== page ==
Florence's 'violent grind' leaves at least five dead in Carolinas
The storm's first casualties included a mother and her baby, who died when a tree fell on their brick house in Wilmington, North Carolina.
By REUTERSUpdated: SEPTEMBER 15, 2018 04:04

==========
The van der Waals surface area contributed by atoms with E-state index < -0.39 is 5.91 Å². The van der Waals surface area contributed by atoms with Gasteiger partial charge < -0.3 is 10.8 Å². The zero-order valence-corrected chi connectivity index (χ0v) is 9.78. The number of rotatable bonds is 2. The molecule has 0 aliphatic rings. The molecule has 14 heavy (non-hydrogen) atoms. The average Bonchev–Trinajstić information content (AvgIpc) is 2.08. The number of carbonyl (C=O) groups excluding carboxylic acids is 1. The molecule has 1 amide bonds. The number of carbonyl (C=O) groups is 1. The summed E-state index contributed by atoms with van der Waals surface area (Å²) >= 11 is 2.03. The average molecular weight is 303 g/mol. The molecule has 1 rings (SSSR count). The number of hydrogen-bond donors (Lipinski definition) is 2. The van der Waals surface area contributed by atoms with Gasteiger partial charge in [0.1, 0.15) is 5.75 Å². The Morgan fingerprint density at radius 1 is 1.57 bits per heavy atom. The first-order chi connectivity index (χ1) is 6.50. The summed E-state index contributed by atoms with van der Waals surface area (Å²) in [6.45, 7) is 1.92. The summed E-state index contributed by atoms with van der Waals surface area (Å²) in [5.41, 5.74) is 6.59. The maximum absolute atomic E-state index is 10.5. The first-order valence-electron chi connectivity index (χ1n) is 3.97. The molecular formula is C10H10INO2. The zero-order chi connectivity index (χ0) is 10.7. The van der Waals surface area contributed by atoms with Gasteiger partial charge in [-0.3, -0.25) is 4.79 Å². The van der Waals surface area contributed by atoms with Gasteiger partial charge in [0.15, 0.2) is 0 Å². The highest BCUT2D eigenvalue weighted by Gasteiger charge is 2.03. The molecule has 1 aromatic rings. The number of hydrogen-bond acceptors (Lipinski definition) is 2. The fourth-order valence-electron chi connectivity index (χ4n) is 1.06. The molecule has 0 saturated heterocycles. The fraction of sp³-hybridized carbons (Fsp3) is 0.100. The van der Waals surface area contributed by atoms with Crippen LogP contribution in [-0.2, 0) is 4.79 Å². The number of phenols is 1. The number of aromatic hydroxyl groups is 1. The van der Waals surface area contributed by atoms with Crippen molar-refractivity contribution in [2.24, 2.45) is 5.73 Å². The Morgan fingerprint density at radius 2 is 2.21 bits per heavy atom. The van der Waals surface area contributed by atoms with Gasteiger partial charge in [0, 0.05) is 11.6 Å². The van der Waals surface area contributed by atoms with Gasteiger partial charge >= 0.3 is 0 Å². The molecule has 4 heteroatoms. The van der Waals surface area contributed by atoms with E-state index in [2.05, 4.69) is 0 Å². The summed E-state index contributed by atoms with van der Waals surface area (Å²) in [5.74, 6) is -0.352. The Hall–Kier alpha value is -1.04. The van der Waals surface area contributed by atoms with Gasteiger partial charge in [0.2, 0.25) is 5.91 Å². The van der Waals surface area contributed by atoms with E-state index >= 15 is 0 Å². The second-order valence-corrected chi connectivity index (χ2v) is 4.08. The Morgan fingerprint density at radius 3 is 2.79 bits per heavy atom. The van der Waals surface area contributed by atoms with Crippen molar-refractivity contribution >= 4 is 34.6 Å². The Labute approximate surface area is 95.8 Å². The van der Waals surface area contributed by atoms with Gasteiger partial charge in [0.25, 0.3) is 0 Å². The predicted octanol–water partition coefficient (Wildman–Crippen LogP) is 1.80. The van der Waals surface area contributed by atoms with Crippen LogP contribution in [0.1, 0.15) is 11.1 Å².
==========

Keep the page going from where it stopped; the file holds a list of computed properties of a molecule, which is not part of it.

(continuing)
WILMINGTON, N.C. - Florence crashed into the Carolina coast on Friday, felling trees, dumping nearly three feet of rain on some spots and leading to the death of four people before it was downgraded to a tropical storm still capable of wreaking havoc.The storm's first casualties included a mother and her baby, who died when a tree fell on their brick house in Wilmington, North Carolina. The child's father was injured and taken to a hospital.In Pender County, North Carolina, a woman suffered a fatal heart attack; paramedics trying to reach her were blocked by debris. A fourth victim was killed in Lenoir County while plugging in a generator, according to the governor's office."To those in the storm's path, if you can hear me, please stay sheltered in place," North Carolina Governor Roy Cooper said at a news conference in Raleigh, adding that Florence would "continue its violent grind across the state for days."Florence had been a Category 3 hurricane with 120-mph winds on Thursday, but dropped to Category 1 before coming ashore.After landfall, Florence slowed to a pace that would see the system likely lingering for days. The National Hurricane Center downgraded it to a tropical storm but said life-threatening storm surges and catastrophic freshwater flooding were expected over portions of North and South Carolina.The storm surge, water pushed by a storm over land that would normally be dry, "overwhelmed" the town of New Bern at the confluence of the Neuse and Trent rivers, Cooper said.AdvertisementParts of North and South Carolina were forecast to get as much as 40 inches of rain (1 meter).More than 60 people, including many children, were evacuated from a hotel in Jacksonville, North Carolina, after strong winds caused parts of the roof to collapse. Many of the evacuees had pets with them.Maysie Baumgardner, 7, sheltered with her family at the Hotel Ballast in downtown Wilmington as Florence's floodwaters filled the streets. "I'm a little bit scared right now," she said, "but I have my iPad and I'm watching Netflix."WATER COULD COVER ENTIRE STATECooper said Florence was expected to cover almost all of North Carolina in several feet of water.As of Friday morning, Atlantic Beach, a town on the state's Outer Banks barrier islands, had received 30 inches (76 cm) of rain, the US Geological Service said.Twenty inches were reported by early Friday afternoon in the town of Oriental.The center of the hurricane's eye came ashore at about 7:15 a.m. EDT (1115 GMT) near Wrightsville Beach close to Wilmington, with sustained winds of 90 miles per hour (150 kph), the National Hurricane Center (NHC) said.By late afternoon, the center of the storm was about 25 miles northeast of Myrtle Beach, South Carolina, with maximum sustained winds of 70 mph.Authorities in New Bern, a town of about 30,000 people that dates to the early 18th century, said more than 100 people had to be rescued from floods. The downtown area was underwater.Calls for help multiplied as the wind picked up and tide rolled in, city public information officer Colleen Roberts said."These are folks who decided to stay and ride out the storm for whatever reason, despite having a mandatory evacuation," she said. "These are folks who are maybe in one-story buildings and they’re seeing the floodwaters rise."TRUMP PLANS VISITVideo taken in several towns in the Carolinas showed emergency personnel wading through thigh-high water.The White House said on Friday President Donald Trump would travel to the region next week unless his visit would disrupt cleanup and rescue efforts.Governor Cooper said the state would arrange a visit by Trump "at an appropriate time."A tree crashed into Kevin DiLoreto's home in Wilmington, where all roads leading to his neighborhood were blocked by fallen trees. "It's insane," he said by telephone. "I've never seen tree devastation this bad."Afterwards, I'm going to drink a bottle of whiskey and take a two-day nap, but right now I'm walking the neighborhood making sure my neighbors are fine because nobody can get in here."More than 722,000 homes and businesses were without power in the Carolinas early on Friday, utility officials said. Utility companies said millions were expected to lose power and restoration could take weeks.The storm was expected to move across parts of southeastern North Carolina and eastern South Carolina on Friday and Saturday, then head north over the western Carolinas and central Appalachian Mountains early next week, the NHC said. Significant weakening was expected over the weekend.About 10 million people could be affected by the storm.Florence was one of two major storms threatening millions of people on opposite sides of the world. Super Typhoon Mangkhut was expected to hit an area in the Philippines on Saturday that would affect 5.2 million people.